Once the sugar has dissolved take the bowl off the heat and pour into the mixer. Whisk this mixture until the sides of the bowl feel cool. Separate out the egg whites. Gradually add the eggs, one by one, with the mixer still going and spoon in the flour and until combined. Add the rest of the room temperature butter bit by bit. Sign our petition Once the sponge is cool, spread buttercream on top, stack them and cover with a thick, even layer of buttercream. Put 200g sugar in a pot on the hob on a medium heat. Stir frequently, making sure it doesn’t burn. Once the sugar has caramelised completely you can turn heat down a bit. Then add 90g butter and using a whisk mix together until fully combined. Pour in the double cream and mix again until fully combined. Then let the caramel sauce simmer for a minute or so. Split the mixture equally between 3 bowls and add the white chocolate to one, the cocoa to another, and the zest of three oranges to the last. Heat egg whites and 200g sugar in a bowl over a pot of water – the water should not touch the bowl. Continually whisk making sure the egg whites don’t cook. Check to see if the sugar has dissolved by rubbing the mixture together between your fingers. If you can feel the grains it needs longer! Swiss meringue buttercream: We want food to be eaten – not end up in the bin. Join our campaign and help us lobby government to take action on food waste: We want you to get #SeriousAboutSurplus. To celebrate the launch of our petition, which will ask the government to help businesses redistribute surplus food to hungry people, baker Mimi Phillips kindly cooked up a cake made out of ingredients that would have otherwise gone to waste. Tuck in!,IngredientsShockingly, the ingredients used in this cake were saved from landfill by FareShare and City Harvest. To get more edible surplus food to people who need it, get #SeriousAboutSurplus and please sign our petition .This pictures are from the recipe for our golden #WasteNotWantNot bin which served 30+ people. The recipe and ingredients below will make the same cake for 10 people and can be baked in a a 8”- 9” cake tin. You’ll need: Sponge450g butter or stork450g caster sugar4 eggs3 tsp vanilla extract450g self-raising flour50g grated white chocolate50g cocoa/grated dark chocolate3 oranges zestedSalted caramel swiss meringue buttercream400g caster sugar (200g for the caramel sauce and 200g for the buttercream)360g unsalted room temperature butter (90g for the caramel sauce and 270g for the buttercream)120ml double cream1 pinch good quality sea salt3 egg whitesMarbled white chocolate, dark chocolate and orange sponge: Decorate with coloured buttercream. Once combined add the cooked salted caramel. Caramel sauce: Pour the three batters into the tin and, using a knife or skewer, swirl the batters together for a marble effect then bake for 40 mins at 160 degrees. Cream together the butter and sugar on high speed until light and fluffy. Prepare a space for decorating with newspaper. Cover the cake with edible gold spray. Pledge your support here Remove from the heat and stir through sea salt. Leave to cool. Decorate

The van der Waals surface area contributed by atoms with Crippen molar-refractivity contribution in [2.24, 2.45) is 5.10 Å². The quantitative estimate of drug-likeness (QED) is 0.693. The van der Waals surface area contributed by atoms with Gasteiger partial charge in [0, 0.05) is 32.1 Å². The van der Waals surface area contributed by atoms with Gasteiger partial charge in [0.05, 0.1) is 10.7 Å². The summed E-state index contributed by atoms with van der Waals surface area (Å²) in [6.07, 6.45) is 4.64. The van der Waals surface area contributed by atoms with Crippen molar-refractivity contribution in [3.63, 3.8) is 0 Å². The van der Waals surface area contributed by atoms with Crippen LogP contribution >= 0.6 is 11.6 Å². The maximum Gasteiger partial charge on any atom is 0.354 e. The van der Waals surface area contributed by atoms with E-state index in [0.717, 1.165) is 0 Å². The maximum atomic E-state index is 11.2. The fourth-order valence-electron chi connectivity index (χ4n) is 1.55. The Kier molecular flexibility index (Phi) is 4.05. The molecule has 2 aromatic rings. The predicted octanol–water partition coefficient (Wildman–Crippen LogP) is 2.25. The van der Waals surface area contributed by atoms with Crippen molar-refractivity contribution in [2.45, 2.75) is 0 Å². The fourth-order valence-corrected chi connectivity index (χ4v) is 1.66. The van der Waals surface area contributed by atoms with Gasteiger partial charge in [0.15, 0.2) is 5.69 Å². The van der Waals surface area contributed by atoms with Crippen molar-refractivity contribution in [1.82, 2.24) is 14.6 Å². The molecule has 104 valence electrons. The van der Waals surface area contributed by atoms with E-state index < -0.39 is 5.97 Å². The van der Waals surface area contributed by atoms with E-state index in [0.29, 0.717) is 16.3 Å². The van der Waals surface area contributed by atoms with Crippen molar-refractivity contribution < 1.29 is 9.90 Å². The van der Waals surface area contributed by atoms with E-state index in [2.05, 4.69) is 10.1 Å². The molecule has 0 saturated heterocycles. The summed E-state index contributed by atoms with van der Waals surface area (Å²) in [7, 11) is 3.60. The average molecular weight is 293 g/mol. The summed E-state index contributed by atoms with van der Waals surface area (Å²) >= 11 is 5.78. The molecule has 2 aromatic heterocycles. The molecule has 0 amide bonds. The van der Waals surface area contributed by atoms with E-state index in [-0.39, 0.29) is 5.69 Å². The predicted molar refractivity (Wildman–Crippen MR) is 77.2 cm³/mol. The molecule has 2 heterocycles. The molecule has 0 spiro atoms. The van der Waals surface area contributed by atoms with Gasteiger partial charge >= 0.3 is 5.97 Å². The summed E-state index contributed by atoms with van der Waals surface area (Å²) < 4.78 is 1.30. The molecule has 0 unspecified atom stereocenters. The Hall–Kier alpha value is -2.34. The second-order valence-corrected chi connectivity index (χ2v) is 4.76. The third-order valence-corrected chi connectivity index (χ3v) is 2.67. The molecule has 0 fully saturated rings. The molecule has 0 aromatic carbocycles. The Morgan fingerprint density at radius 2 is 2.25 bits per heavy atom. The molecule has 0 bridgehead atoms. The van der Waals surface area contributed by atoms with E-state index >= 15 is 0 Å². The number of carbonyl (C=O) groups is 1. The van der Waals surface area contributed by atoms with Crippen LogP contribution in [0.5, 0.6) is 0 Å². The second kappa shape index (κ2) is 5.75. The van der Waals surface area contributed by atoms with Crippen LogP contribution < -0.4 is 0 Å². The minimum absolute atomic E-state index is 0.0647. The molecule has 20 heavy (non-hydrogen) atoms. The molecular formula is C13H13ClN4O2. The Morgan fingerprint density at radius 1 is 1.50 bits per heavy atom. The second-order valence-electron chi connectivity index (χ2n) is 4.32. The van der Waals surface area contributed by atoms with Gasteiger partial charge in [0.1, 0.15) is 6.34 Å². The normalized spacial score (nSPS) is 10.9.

SHARE Email Facebook Twitter Press Release, Substance Use Disorder Harrisburg, PA – Governor Tom Wolf was joined by legislators, local officials, law enforcement, and health care professionals at two roundtables in Bethlehem and Scranton today. The groups discussed local and statewide efforts to lead the nation in combating the opioid abuse and heroin use epidemic in Pennsylvania.In an effort to confront this epidemic collaboratively, Governor Wolf is conducting roundtables statewide to discuss the initiatives of his administration, the state legislature, county agencies, treatment centers, hospitals, and medical schools. The Wolf Administration is eager to engage in these local conversations in order to listen to local officials about the challenges that they are facing.“Fighting Pennsylvania’s opioid and heroin epidemic is a top priority for my administration,” said Governor Wolf. “These roundtables are an opportunity to work collaboratively with the General Assembly and community leaders to ensure Pennsylvania leads the nation in the fight to combat the opioid abuse and heroin use crisis.”At Northampton Community College in Bethlehem, Governor Wolf was joined by Sen. Boscola, Rep. Samuelson, Rep. McNeill, Rep. Schweyer, Rep. Hahn, Lehigh County Executive Tom Muller, Northampton County Executive John Brown, Bethlehem Mayor Bob Donchez, Bethlehem Chief of Police Mark DiLuzio, and numerous other local elected officials, public safety officers, coroners, public defenders, health officials, and advocates.“As I learned through Senate hearings I held on this issue earlier this year, this problem no longer affects someone from somewhere else,” said Senator Lisa Boscola. “It’s our neighbor who was injured at work and became addicted to pain killers or it’s the kid next door who tried some Oxycontin that a friend stole from their parent’s medicine cabinet and sold them at school.“Apart from the devastating human toll, this drug epidemic is spurring a new wave of crime, swelling our prisons and straining limited state and county treatment resources. I commend Gov. Tom Wolf and his administration for their aggressive, cooperative and comprehensive statewide approach to this deadly problem.”“Through these forums, Governor Wolf is bringing focus to the challenges communities face in addressing addiction,” Rep. Samuelson said. “Our discussion today highlighted the need to expand treatment options, and the governor’s budget request includes $34 million in new funding for treatment programs.”At Commonwealth Medical College in Scranton, Governor Wolf was joined by Sen. Blake, Rep. Carroll, Rep. Boback, Rep. Flynn, Scranton Mayor Bill Courtright, Scranton Police Chief Carl Graziano, Lackawanna County District Attorney Shane Scanlon, Judge Joanne Corbett, Judge Paul Keeler, Scranton City Council President Joe Wechsler, North Pocono School District Superintendent Bryan McGraw, Superintendent of Scranton School District Alexis Kirijan, among other local officials.“I want to thank Governor Wolf for his visit to the Commonwealth Medical College to discuss the opioid and heroin epidemic that is gripping our state,” said Senator Blake. “The governor engaged several people from law enforcement, health care, education, the judiciary, pharmacists and local government officials to hear what we are doing here in Northeast PA to combat this illness and to treat those afflicted with opioid addiction. He also explained the multi-pronged initiatives that his administration is taking up to help Pennsylvanians, including more funding for treatment and beds; an electronic prescription drug monitoring system; expanding access to Naloxone to save lives; enhancing methods in medical education; providing school-aged children opioid awareness programs; and establishing a statewide prescription drug take-back program. I commend Governor Wolf for his statewide emphasis on this problem and I’m glad to join him in the fight against addiction and for our families.”The Wolf Administration hopes that these discussions are just the beginning of a larger conversation with both Republicans and Democrats in the House and Senate as well as local officials, law enforcement, emergency responders, and healthcare professionals.“I look forward to continue working collaboratively with the General Assembly and community leaders to ensure Pennsylvania leads the nation in the fight to combat the opioid abuse and heroin use epidemic,” said Governor Wolf. “The magnitude of the addiction and overdose death epidemic in Pennsylvania is shocking: at least seven Pennsylvanians die every day from a drug overdose. With nearly 2,500 overdose deaths in Pennsylvania in 2014 and estimates that the 2015 total will be higher, a collaborative effort on the federal, state, and local levels is crucial in combating this crisis.”Some of the administration’s initiatives in the fight against heroin include: signing a statewide standing order for naloxone, making it possible for all Pennsylvanians to access this life-saving drug; equipping the Pennsylvania State Police with naloxone so that those troopers who are first on the scene of an overdose can have another tool on-hand during these emergencies; partnering with Adapt Pharma to make Narcan available to public high schools across the state at no cost; developing the ABC-MAP prescription drug monitoring program to detect and prevent prescription fraud and abuse, which contribute to addiction; and appointing a director for the state’s Prescription Drug Monitoring Program (PDMP) Office, who will work to ensure that the PDMP meets its goal of assisting healthcare professionals in identifying patients that would benefit from treatment.In an effort to curtail drug addiction and curb the supply of excess drugs that can be used illicitly, the Department of Health is leading an effort to build upon the opioid prescribing guidelines already created, including specialty specific guidelines for emergency department providers, dentists, obstetricians and gynecologists, and pharmacists. These guidelines give healthcare providers direction for safe and effective pain relief practices, with greater emphasis on non-opioid therapies and greater caution to prevent addiction and diversion. In addition, the DOH recently joined dozens of healthcare organizations, medical experts, and consumer advocacy groups in signing petitions requesting changes to federal pain management requirements that are believed to foster dangerous prescribing practices.The Department of Drug and Alcohol Programs has led a statewide initiative to get naloxone into the hands of municipal police departments. To date, more than 320 municipal police departments are equipped with naloxone, and those departments have reversed more than 900 overdoses as a result of that effort. DDAP also has developed a “warm hand-off” policy, mandating county-level drug and alcohol administrators to create processes whereby overdose survivors are taken directly from the emergency department to a licensed drug treatment provider. In some areas of the Commonwealth, early reports indicate as many as 50 percent to 70 percent of overdose survivors are getting into treatment immediately through this process. Under DDAP’s leadership, Pennsylvania’s Prescription Drug Take-Back Program is helping communities properly dispose of unused and unwanted prescriptions. To date, there are nearly 450 take-back boxes located at police stations across Pennsylvania. In 2015, more than 56,000 pounds of prescription drugs were taken back and destroyed.Governor Wolf’s decision to expand Medicaid eligibility in Pennsylvania under the Affordable Care Act has greatly increased access to treatment services for hundreds of thousands of Pennsylvanians.# # #Like Governor Tom Wolf on Facebook: Facebook.com/GovernorWolf June 10, 2016 In Bethlehem and Scranton, Governor Wolf Hosts Roundtables to Address Pennsylvania’s Opioid Epidemic